City schools in bid for teacher training status

084213-2133_MARY_ROSE_SCHOOL_(SD) MRW 16/10/2008''// Official opening day as a Sports College at Mary Rose School  in Portsmouth - BBC ad star Ade Adepitan (centre) with children (left) Ben Prince (12) accompanied by Vernon Phipps (63) from The Mary Rose Museum and (right) Holly Barnes (12) accompanied by  Chris Jones (17) from St John's College Southsea  // ''//FILER GV//''PICTURE: MALCOLM WELLS (084213-2133)
084213-2133_MARY_ROSE_SCHOOL_(SD) MRW 16/10/2008''// Official opening day as a Sports College at Mary Rose School in Portsmouth - BBC ad star Ade Adepitan (centre) with children (left) Ben Prince (12) accompanied by Vernon Phipps (63) from The Mary Rose Museum and (right) Holly Barnes (12) accompanied by Chris Jones (17) from St John's College Southsea // ''//FILER GV//''PICTURE: MALCOLM WELLS (084213-2133)
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A TOP-performing special school in Portsmouth is leading a bid that could help attract the best teaching graduates to the city.

Mary Rose School in Southsea, a school for special needs children which is rated outstanding by Ofsted, will find out if it has won teaching school status on March 26.

The designation would entitle it to lead high-quality teacher training as well as professional development for staff.

That would make the school a prime destination for promising trainee teachers from across the country.

And it would help improve special educational needs (SEN) teaching in mainstream schools – meaning more children who need extra help could be taught in the city’s mainstream schools.

Alison Beane, head of Mary Rose which caters for two to 19-year-olds with moderate to profound learning difficulties, said: ‘This is an exciting time for us and we hope we’re successful as we all want high quality teaching and learning in Portsmouth.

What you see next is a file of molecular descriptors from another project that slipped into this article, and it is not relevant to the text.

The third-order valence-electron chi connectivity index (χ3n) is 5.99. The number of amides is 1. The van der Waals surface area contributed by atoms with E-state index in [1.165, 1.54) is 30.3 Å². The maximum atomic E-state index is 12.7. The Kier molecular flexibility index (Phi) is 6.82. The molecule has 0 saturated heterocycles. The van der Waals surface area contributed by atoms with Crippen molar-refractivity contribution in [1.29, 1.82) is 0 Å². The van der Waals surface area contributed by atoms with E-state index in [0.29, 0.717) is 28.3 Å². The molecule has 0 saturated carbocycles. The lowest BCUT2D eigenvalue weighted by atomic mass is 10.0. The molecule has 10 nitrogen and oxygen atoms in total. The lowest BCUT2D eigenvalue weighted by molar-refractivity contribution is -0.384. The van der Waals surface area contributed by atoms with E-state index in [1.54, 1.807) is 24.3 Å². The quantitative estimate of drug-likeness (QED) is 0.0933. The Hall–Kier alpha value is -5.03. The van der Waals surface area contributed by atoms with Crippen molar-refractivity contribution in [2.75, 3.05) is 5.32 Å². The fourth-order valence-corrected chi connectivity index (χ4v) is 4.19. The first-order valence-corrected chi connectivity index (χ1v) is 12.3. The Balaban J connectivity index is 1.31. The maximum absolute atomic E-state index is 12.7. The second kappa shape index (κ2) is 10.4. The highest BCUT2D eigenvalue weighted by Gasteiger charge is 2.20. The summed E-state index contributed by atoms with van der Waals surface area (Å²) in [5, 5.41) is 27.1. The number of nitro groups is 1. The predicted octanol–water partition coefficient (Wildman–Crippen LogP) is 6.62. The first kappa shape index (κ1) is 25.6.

‘The teaching school status would pool expertise not only from the city but from beyond, and we’ll have all sorts of opportunities.

‘Nationally, there is a lack of SEN training and at Mary Rose we normally teach on the job which is very time consuming.

‘It would be wonderful to have more resources for SEN teaching, which would tackle one of the focus areas of the city to improve the progress of people with special needs in mainstream schools.’

She added: ‘It’s a massive responsibility but this is a team effort and not a single school in the city has said they would not want to be involved.’

A strategic board representing city nurseries, primaries, secondaries, and the universities of Portsmouth, Chichester and Winchester has been formed to represent the bid.

If successful, the board will be asked for a more detailed proposal to gain the status, worth £180,000 in funding over four years.

One lead partner is City of Portsmouth Girls’, whose designation as a training school – with a specialist unit that mentors up to 25 trainee teachers a term – is due to expire on March 31.

Jerry Goddard, of City Girls, said: ‘We hope we are chosen – our bid has such a breadth of schools and expertise and we would look forward to building on our own outstanding facility for training and professional development.

‘What we are doing is putting good teachers back into the system.

‘We want to continue to do that especially at a time when the local education authority does not have the capacity to provide courses, coaching, training and mentoring.

‘This is the lifeblood of our schools.’